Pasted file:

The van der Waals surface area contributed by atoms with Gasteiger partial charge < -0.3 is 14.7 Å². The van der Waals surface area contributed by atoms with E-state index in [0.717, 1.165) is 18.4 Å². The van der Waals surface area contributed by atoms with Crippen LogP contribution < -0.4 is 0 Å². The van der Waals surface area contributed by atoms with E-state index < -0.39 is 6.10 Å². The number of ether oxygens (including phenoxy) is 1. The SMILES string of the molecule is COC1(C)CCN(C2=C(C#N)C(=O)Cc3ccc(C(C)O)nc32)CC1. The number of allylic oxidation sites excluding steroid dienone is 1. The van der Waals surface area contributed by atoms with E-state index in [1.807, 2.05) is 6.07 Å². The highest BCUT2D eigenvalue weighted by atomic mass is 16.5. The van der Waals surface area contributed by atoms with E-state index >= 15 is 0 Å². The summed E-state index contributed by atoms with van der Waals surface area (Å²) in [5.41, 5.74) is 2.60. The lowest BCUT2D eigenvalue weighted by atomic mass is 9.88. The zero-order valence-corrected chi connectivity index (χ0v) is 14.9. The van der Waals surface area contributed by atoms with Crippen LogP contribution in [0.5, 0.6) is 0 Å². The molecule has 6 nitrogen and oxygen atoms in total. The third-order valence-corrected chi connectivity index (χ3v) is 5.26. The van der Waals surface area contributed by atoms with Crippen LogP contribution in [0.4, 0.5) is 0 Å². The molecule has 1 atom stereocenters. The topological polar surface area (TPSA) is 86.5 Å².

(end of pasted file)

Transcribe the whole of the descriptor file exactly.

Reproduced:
The van der Waals surface area contributed by atoms with Gasteiger partial charge < -0.3 is 14.7 Å². The van der Waals surface area contributed by atoms with E-state index in [0.717, 1.165) is 18.4 Å². The van der Waals surface area contributed by atoms with Crippen LogP contribution < -0.4 is 0 Å². The van der Waals surface area contributed by atoms with E-state index < -0.39 is 6.10 Å². The number of ether oxygens (including phenoxy) is 1. The SMILES string of the molecule is COC1(C)CCN(C2=C(C#N)C(=O)Cc3ccc(C(C)O)nc32)CC1. The number of allylic oxidation sites excluding steroid dienone is 1. The van der Waals surface area contributed by atoms with E-state index in [1.807, 2.05) is 6.07 Å². The highest BCUT2D eigenvalue weighted by atomic mass is 16.5. The van der Waals surface area contributed by atoms with E-state index >= 15 is 0 Å². The summed E-state index contributed by atoms with van der Waals surface area (Å²) in [5.41, 5.74) is 2.60. The lowest BCUT2D eigenvalue weighted by atomic mass is 9.88. The zero-order valence-corrected chi connectivity index (χ0v) is 14.9. The van der Waals surface area contributed by atoms with Crippen LogP contribution in [0.5, 0.6) is 0 Å². The molecule has 6 nitrogen and oxygen atoms in total. The third-order valence-corrected chi connectivity index (χ3v) is 5.26. The van der Waals surface area contributed by atoms with Crippen LogP contribution in [0.4, 0.5) is 0 Å². The molecule has 1 atom stereocenters. The topological polar surface area (TPSA) is 86.5 Å².